COPD effects more than just your lungs and how well you can breath. It also influences your mental state causing irrational behavior or mood swings, and can even lead to depression and anxiety.
People with COPD can sometimes be irritable and come off as cranky. If you struggle with mood swings and other mental health issues that seem to be related to your COPD, this article is for you.
According to a review, “Anxiety and Depression in Patients with Chronic Obstructive Pulmonary Disease (COPD) — A Review,” about 50 percent of people living with COPD exhibit symptoms of anxiety and depression. Another recent study in the USA reported that less than a third of COPD patients with major depression received the appropriate treatment.
Evidence suggests that people with COPD are very susceptible to depression, stress, and anxiety due to a number of reasons, one being that their life as they knew it, is over in some ways, but also a vicious cycle of COPD symptoms impacting mobility, independence, and other qualities of life. These anxious and/or depressed feelings can make it very hard for you to care for yourself and adhere to your treatment regime.
Mental health in general is a delicate thing, something as normal as aging can initiate depression and anxiety in folks who have never had these mental illnesses before. This is something called environmental or situational depression, where outside factors influence the way someone reacts and feels emotionally. Clinical depression is a biological imbalance of chemicals in a person’s mind that makes them react and feel a certain way.
The fact is, everyone feels sadness because everyone goes through sad experiences. It is a natural human emotion. On the other hand, clinical depression is a serious condition that can have a profound impact on a person’s everyday life, and oftentimes for no reason at all.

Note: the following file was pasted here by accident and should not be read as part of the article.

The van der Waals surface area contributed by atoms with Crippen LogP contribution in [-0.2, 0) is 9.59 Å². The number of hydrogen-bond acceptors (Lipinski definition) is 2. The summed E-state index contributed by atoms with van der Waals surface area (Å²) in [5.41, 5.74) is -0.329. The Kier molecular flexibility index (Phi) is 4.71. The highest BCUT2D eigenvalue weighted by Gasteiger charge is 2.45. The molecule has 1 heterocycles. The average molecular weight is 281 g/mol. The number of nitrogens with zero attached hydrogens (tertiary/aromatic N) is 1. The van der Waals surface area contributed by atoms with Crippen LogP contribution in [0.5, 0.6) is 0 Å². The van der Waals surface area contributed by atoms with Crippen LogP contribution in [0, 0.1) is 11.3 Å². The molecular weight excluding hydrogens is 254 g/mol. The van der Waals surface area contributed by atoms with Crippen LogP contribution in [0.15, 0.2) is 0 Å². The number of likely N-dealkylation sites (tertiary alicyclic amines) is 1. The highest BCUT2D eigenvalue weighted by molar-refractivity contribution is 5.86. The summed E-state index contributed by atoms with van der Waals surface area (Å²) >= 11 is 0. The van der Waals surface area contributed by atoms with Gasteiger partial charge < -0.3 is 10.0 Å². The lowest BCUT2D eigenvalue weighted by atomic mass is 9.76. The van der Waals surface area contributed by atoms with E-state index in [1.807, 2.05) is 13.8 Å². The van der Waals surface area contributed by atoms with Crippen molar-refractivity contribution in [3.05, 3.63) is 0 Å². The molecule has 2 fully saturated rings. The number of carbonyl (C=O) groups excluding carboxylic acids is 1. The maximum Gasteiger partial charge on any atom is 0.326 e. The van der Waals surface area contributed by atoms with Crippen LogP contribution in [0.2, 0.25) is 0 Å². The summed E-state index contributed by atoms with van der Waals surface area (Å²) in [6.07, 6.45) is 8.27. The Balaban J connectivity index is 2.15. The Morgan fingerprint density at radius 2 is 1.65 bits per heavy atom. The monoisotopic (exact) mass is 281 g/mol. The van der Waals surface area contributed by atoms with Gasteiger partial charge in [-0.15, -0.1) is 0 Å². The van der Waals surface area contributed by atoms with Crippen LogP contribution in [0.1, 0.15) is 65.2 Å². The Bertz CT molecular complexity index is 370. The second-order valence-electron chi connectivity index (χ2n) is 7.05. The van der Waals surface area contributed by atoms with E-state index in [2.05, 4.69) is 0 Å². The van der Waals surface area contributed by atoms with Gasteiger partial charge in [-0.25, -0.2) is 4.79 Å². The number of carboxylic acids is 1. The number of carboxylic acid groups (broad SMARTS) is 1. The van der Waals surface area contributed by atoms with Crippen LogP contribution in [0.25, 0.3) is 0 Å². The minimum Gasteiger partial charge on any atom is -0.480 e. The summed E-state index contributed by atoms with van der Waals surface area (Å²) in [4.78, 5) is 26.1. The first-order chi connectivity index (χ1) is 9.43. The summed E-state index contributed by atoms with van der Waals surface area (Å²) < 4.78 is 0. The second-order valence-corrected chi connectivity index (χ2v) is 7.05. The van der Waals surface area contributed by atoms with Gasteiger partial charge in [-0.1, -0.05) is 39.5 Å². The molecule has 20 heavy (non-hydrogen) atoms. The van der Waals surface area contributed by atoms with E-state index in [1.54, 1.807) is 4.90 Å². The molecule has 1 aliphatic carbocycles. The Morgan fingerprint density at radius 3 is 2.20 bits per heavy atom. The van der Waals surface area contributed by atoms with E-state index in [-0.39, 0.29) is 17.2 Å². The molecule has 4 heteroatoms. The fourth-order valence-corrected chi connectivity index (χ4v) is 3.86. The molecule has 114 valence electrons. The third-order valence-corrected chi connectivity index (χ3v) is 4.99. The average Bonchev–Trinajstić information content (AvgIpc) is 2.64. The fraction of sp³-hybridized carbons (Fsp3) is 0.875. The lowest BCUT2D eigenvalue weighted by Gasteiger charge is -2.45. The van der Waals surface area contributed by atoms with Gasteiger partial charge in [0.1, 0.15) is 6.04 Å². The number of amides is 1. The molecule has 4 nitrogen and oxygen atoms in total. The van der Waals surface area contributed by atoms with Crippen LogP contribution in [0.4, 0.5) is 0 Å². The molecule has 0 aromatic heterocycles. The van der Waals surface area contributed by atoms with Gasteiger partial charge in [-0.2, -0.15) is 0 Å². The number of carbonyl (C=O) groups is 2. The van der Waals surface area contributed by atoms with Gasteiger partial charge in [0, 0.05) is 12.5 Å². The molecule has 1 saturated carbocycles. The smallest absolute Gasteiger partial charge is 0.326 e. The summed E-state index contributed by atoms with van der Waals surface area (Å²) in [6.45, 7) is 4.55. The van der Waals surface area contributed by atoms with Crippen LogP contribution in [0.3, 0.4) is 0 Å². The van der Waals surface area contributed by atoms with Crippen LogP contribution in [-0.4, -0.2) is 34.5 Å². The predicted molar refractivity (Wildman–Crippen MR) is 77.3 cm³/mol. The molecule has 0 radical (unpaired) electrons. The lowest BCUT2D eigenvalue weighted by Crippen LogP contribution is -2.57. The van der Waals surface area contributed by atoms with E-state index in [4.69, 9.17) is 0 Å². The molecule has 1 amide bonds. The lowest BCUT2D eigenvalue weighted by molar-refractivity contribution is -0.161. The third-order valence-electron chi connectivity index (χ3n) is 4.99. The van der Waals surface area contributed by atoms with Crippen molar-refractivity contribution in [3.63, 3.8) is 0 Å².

Situational depression is known medically as “adjustment disorder with depressed mood.” In many cases it will resolve over time, and therapy sessions may be recommended in order to ease the recovery process.
As you read this article, it is important to categorize your own emotions based on this criteria in order to understand and get the best help for yourself. If you need help deciphering your symptoms from being clinical compared to situational depression, speak with your doctor or a mental health professional who is qualified to diagnose these illnesses.
You can also visit this source about the differences between situational depression versus clinical depression:
We want to preface this article by saying that we are not a mental health organization, nor do we specialize in any kind of therapy, however we work with oxygen users who are in some of the most severe stages of their pulmonary disease and we try to help them in the one way we are qualified to help: Providing the best, most reliable, and affordable oxygen equipment on the market along with educational resources. If you are interested in learning about any of our portable oxygen equipment, after reading this article you can reach us at 1-800-946-1201, or simply leave a comment on the blog so we can reach out to you!
We have developed this article for our readers who may need to seek outside help for their mental health conditions, and we hope this article can help you find the resources in order to do so.
How does mental health impact people with COPD
There is a lot of research about the ways in which COPD patients suffer from depression and anxiety. In a study by The National Center for Biotechnology Information a study was conducted about COPD patients and how anxiety and depression can contribute greatly to COPD-related death, notably by reducing quality of life and lack of adhering to treatment.